Monday, January 30, 2012

3d6 Wheel of Fortune

Here's a variation on the ol' 3d6 in Order character generation method: 

Roll 'em up and keep 'em in order just like the old testament tells us, but you don't necessarily have to start the order at Strength.  The first number can be placed on the ability of the player's choice (or randomly determined using a 6-sider), but the rest have to follow in the Uniform Ability Order used in your game.  Think of the numbers as the fixed prizes around the Wheel fortune and the pointer indicating the starting point.  For example, you're rolling up your 6 abilities and you get... [hold on, I'm reaching for my dice]:
11, 14, 8, 10, 13, 9
Unaltered AD&D-era ability order (S I W D C Ch--the preferred order here at the ol' Dice-Chucker Cave) dictates that your character would have a high-ish Int and Con, low wisdom, with the rest being middling.   But say you really wanted a strongboy fighter type, you could shift the entire number set 1 to the left, giving him a 14 Str.  But since this aint no pagan orgy free-for-all, the rest of the number set has to shift as well.  The leading 11 now moves to the back of the line at Charisma and the rest take 1 step to the left.  Your character now looks like this:
Dialin' up a character
S 14, I 8, W 10, D 13, C 9, Ch 11

Alternately, to choose starting point at random you could roll a 6 sider to determine where the first number goes, 1 = Str, 2 = Int, etc. (or whatever order you prefer). Using the previous example number set, the player rolls a d6 to determine the starting point... a 3: you would start your number set at the 3rd ability, in this case, wisdom.  Using the same dice results in the same order, your character would look like this:
S 13, I 9, W 11, D 14, C 8, Ch 10

Indeed, if you're the kind of DM who pummels parity into your players with a giant hamhock, you could give all the players the same set of numbers and assign each of them--at your whim of course--a different starting point.

Thursday, January 26, 2012

Thursday of the Castle Keeper: C&C--The Stealth-Game

In the four years or so that I've owned the Castles &Crusades rule books I've come to the slow realization that there is a direct correlation between how favorably I view the game and the amount of time passed since I last opened the books.  If it's been a while, the game seems to obtain a reassuringly pleasant glow of warmth, like the steady light from your +2 sword when you're last torch has just sputtered out.  Sadly, whenever I sit down to write a post on C&C I crack open them books to do a little research and, even when the intent was to compose a hagiography of some element of this august game created by the Lords of the Troll, all that kindly warmth turns bilious in my craw and spews out on the screen in the form of yet another excoriating assault on the authors (and illustrator).  So in order to make good my promise of last week to refrain from denigrating the Troll Lord's and their fine RPG, I'm leaving the books on the shelf today.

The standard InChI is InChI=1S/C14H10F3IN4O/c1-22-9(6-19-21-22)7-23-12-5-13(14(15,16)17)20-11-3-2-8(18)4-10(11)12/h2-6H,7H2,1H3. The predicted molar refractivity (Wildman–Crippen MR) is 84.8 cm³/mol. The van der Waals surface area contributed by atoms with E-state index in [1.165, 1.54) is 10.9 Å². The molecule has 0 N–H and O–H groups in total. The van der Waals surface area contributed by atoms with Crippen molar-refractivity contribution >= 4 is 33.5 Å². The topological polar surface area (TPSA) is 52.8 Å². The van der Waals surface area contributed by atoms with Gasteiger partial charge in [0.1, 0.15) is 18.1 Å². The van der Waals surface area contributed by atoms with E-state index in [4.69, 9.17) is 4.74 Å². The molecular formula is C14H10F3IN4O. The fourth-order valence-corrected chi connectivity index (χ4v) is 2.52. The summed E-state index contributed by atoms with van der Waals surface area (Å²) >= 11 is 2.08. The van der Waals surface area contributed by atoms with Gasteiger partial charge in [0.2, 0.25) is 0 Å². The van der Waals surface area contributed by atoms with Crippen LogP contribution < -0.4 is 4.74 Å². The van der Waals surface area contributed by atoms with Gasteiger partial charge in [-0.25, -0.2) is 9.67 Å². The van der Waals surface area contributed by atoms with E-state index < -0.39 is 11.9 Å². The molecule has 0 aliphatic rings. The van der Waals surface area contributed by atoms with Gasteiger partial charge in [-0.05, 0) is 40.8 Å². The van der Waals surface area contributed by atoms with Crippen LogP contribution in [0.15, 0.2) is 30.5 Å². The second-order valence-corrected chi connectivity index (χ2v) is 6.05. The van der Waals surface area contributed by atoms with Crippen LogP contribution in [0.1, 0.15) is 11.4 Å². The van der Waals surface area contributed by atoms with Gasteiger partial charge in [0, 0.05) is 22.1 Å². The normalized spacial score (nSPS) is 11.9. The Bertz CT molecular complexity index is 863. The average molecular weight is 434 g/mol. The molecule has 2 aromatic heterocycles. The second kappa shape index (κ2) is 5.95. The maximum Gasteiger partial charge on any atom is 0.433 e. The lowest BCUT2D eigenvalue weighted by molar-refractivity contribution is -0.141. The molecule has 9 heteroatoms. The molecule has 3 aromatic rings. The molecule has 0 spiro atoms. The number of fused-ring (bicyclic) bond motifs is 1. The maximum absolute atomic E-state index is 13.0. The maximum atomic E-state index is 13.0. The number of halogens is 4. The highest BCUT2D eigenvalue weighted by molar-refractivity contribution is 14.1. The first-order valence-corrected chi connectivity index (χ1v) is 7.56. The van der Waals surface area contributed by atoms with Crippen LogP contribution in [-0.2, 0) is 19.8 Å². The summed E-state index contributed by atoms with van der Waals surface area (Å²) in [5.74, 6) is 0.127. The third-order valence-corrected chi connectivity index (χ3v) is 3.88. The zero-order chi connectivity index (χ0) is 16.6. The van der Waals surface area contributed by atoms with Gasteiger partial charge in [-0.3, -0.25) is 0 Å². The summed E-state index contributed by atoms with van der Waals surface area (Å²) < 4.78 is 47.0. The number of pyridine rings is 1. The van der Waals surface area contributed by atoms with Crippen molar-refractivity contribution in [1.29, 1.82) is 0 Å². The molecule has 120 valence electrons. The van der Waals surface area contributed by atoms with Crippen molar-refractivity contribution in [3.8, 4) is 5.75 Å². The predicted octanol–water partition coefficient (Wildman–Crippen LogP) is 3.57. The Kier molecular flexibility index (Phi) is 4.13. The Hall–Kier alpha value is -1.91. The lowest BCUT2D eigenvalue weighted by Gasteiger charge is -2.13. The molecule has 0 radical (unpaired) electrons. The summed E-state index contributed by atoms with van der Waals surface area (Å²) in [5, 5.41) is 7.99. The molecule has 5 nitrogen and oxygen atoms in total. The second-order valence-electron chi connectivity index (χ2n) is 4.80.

Which is convenient, cuz that's kinda' the point of today's post.  When I play "D&D" nowadays, it's a bastardized form of my AD&D and C&C with some vestiges of the Swords & Wizardry game that my friend Bob and I started 2 years ago.  But to watch us, you'd wonder where the hell the C&C comes in.  I don't really use the SIEGE engine -- I've never gotten the hang of ability checks of any sort -- we use the descending AC format (though I secretly convert them to ascending in my head in order to determine to hit rolls, shhhh) and though some of the character classes I use are stripped down versions of their AD&D predecessors that more resemble C&C, the match is definitely not exact.  Indeed, the desert fatigue-colored rulebooks are nowhere to be seen at our gaming table.  So where the hell is C&C in all this mess?

The beauty of C&C, in my humble opinion, is that it aims to be an invisible game, by which I mean a game you can play without ever bothering to reference the rule books.  Sure, by 1983 most people I played with were so familiar with the AD&D rules that we only cracked the Books on the odd occasion to select the type of prostitute we'd encountered or to find the duration of some esoteric druid spells.  But that was after countless hours of poring over every page, digesting every nugget of knowledge, internalizing every table and list, and then countless more hours playing the game and implementing the rules we'd read--and incessantly arguing about them with our friends.  C&C is best when you approach it in a very different manner.  The rules, by comparison to AD&D, are pretty flimsy in that you can take a brief gander at them and decide if it's something worth building on or demolishing.  If it's the latter, you strip it out and do something else.  But if it's the former, then you take it to the shop and thrown it on the lathe for a while or slap a coat of paint it and some designer hinges until it fits your image of a cool game.  It might not really look like C&C when you're done, but the inspiration is still there.